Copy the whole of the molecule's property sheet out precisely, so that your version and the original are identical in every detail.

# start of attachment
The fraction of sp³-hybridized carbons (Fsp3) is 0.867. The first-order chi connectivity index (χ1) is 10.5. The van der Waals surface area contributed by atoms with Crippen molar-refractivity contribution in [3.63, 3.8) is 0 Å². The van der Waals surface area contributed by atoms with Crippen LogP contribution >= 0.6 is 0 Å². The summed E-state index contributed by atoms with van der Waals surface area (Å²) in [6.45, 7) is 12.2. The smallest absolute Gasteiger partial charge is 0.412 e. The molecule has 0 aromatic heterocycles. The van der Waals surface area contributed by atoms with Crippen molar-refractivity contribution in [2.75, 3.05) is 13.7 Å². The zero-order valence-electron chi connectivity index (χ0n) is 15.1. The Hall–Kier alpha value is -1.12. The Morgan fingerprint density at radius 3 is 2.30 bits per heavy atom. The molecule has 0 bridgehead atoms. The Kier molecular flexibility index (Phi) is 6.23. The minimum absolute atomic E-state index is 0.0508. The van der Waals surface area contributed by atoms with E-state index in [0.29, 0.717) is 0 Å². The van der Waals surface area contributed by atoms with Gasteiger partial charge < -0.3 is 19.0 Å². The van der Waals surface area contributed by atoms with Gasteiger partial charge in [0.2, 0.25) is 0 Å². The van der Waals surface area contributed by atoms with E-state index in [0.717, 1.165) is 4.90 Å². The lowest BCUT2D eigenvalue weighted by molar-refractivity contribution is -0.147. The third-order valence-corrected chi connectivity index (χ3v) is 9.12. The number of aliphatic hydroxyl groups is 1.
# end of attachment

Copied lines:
The fraction of sp³-hybridized carbons (Fsp3) is 0.867. The first-order chi connectivity index (χ1) is 10.5. The van der Waals surface area contributed by atoms with Crippen molar-refractivity contribution in [3.63, 3.8) is 0 Å². The van der Waals surface area contributed by atoms with Crippen LogP contribution >= 0.6 is 0 Å². The summed E-state index contributed by atoms with van der Waals surface area (Å²) in [6.45, 7) is 12.2. The smallest absolute Gasteiger partial charge is 0.412 e. The molecule has 0 aromatic heterocycles. The van der Waals surface area contributed by atoms with Crippen molar-refractivity contribution in [2.75, 3.05) is 13.7 Å². The zero-order valence-electron chi connectivity index (χ0n) is 15.1. The Hall–Kier alpha value is -1.12. The Morgan fingerprint density at radius 3 is 2.30 bits per heavy atom. The molecule has 0 bridgehead atoms. The Kier molecular flexibility index (Phi) is 6.23. The minimum absolute atomic E-state index is 0.0508. The van der Waals surface area contributed by atoms with E-state index in [0.29, 0.717) is 0 Å². The van der Waals surface area contributed by atoms with Gasteiger partial charge < -0.3 is 19.0 Å². The van der Waals surface area contributed by atoms with Gasteiger partial charge in [0.2, 0.25) is 0 Å². The van der Waals surface area contributed by atoms with E-state index in [0.717, 1.165) is 4.90 Å². The lowest BCUT2D eigenvalue weighted by molar-refractivity contribution is -0.147. The third-order valence-corrected chi connectivity index (χ3v) is 9.12. The number of aliphatic hydroxyl groups is 1.